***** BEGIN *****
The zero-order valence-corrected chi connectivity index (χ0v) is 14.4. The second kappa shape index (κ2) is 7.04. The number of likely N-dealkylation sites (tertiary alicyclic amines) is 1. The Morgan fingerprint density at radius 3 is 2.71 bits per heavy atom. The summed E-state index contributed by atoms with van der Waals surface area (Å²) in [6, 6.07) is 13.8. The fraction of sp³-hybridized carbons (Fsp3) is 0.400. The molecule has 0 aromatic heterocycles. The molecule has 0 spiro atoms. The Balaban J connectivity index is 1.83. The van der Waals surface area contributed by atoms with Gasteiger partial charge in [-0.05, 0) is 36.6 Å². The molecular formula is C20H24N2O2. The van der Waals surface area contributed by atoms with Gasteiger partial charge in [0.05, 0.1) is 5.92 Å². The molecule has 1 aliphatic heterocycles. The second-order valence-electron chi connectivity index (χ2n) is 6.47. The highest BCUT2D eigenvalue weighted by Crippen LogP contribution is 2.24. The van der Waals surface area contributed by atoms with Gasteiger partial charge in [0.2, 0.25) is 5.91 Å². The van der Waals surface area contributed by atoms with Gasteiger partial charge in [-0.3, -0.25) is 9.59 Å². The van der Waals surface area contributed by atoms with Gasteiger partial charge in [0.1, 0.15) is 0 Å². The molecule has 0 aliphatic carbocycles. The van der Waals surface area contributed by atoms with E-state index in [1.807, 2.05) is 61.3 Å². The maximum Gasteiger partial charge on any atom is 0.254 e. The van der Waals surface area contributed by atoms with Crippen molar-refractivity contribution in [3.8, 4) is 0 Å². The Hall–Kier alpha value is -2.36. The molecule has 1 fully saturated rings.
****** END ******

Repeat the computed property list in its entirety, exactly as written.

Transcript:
The zero-order valence-corrected chi connectivity index (χ0v) is 14.4. The second kappa shape index (κ2) is 7.04. The number of likely N-dealkylation sites (tertiary alicyclic amines) is 1. The Morgan fingerprint density at radius 3 is 2.71 bits per heavy atom. The summed E-state index contributed by atoms with van der Waals surface area (Å²) in [6, 6.07) is 13.8. The fraction of sp³-hybridized carbons (Fsp3) is 0.400. The molecule has 0 aromatic heterocycles. The molecule has 0 spiro atoms. The Balaban J connectivity index is 1.83. The van der Waals surface area contributed by atoms with Gasteiger partial charge in [-0.05, 0) is 36.6 Å². The molecular formula is C20H24N2O2. The van der Waals surface area contributed by atoms with Gasteiger partial charge in [0.05, 0.1) is 5.92 Å². The molecule has 1 aliphatic heterocycles. The second-order valence-electron chi connectivity index (χ2n) is 6.47. The highest BCUT2D eigenvalue weighted by Crippen LogP contribution is 2.24. The van der Waals surface area contributed by atoms with Gasteiger partial charge in [0.2, 0.25) is 5.91 Å². The van der Waals surface area contributed by atoms with Gasteiger partial charge in [-0.3, -0.25) is 9.59 Å². The van der Waals surface area contributed by atoms with Gasteiger partial charge in [0.1, 0.15) is 0 Å². The molecule has 0 aliphatic carbocycles. The van der Waals surface area contributed by atoms with E-state index in [1.807, 2.05) is 61.3 Å². The maximum Gasteiger partial charge on any atom is 0.254 e. The van der Waals surface area contributed by atoms with Crippen molar-refractivity contribution in [3.8, 4) is 0 Å². The Hall–Kier alpha value is -2.36. The molecule has 1 fully saturated rings.